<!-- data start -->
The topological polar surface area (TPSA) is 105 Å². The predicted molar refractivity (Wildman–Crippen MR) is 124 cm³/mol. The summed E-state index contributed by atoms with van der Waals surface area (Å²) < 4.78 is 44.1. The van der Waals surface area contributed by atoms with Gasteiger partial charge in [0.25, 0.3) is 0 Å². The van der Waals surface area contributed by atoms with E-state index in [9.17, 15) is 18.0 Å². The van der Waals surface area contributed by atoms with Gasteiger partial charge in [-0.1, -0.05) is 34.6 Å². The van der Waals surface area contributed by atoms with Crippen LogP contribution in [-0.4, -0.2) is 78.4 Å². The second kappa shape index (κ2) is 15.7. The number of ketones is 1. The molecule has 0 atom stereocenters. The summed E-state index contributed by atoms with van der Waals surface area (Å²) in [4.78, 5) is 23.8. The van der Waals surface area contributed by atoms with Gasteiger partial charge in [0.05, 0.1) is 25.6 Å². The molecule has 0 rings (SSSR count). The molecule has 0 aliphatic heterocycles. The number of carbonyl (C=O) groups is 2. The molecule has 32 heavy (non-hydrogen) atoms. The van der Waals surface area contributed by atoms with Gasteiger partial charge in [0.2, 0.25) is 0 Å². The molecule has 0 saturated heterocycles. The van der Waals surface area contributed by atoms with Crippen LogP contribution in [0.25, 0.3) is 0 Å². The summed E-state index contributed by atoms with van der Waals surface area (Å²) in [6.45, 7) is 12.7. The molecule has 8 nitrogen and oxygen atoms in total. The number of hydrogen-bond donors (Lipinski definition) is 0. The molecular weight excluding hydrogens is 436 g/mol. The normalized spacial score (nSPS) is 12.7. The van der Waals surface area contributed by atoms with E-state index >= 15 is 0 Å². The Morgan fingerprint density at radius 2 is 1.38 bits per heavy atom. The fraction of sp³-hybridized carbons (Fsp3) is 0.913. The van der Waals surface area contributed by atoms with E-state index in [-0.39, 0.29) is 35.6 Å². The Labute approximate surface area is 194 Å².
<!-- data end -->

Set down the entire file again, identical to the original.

The topological polar surface area (TPSA) is 105 Å². The predicted molar refractivity (Wildman–Crippen MR) is 124 cm³/mol. The summed E-state index contributed by atoms with van der Waals surface area (Å²) < 4.78 is 44.1. The van der Waals surface area contributed by atoms with Gasteiger partial charge in [0.25, 0.3) is 0 Å². The van der Waals surface area contributed by atoms with E-state index in [9.17, 15) is 18.0 Å². The van der Waals surface area contributed by atoms with Gasteiger partial charge in [-0.1, -0.05) is 34.6 Å². The van der Waals surface area contributed by atoms with Crippen LogP contribution in [-0.4, -0.2) is 78.4 Å². The second kappa shape index (κ2) is 15.7. The number of ketones is 1. The molecule has 0 atom stereocenters. The summed E-state index contributed by atoms with van der Waals surface area (Å²) in [4.78, 5) is 23.8. The van der Waals surface area contributed by atoms with Gasteiger partial charge in [0.05, 0.1) is 25.6 Å². The molecule has 0 rings (SSSR count). The molecule has 0 aliphatic heterocycles. The number of carbonyl (C=O) groups is 2. The molecule has 32 heavy (non-hydrogen) atoms. The van der Waals surface area contributed by atoms with Gasteiger partial charge in [0.2, 0.25) is 0 Å². The molecule has 0 saturated heterocycles. The van der Waals surface area contributed by atoms with Crippen LogP contribution in [0.25, 0.3) is 0 Å². The summed E-state index contributed by atoms with van der Waals surface area (Å²) in [6.45, 7) is 12.7. The molecule has 8 nitrogen and oxygen atoms in total. The number of hydrogen-bond donors (Lipinski definition) is 0. The molecular weight excluding hydrogens is 436 g/mol. The normalized spacial score (nSPS) is 12.7. The van der Waals surface area contributed by atoms with E-state index >= 15 is 0 Å². The Morgan fingerprint density at radius 2 is 1.38 bits per heavy atom. The fraction of sp³-hybridized carbons (Fsp3) is 0.913. The van der Waals surface area contributed by atoms with E-state index in [-0.39, 0.29) is 35.6 Å². The Labute approximate surface area is 194 Å².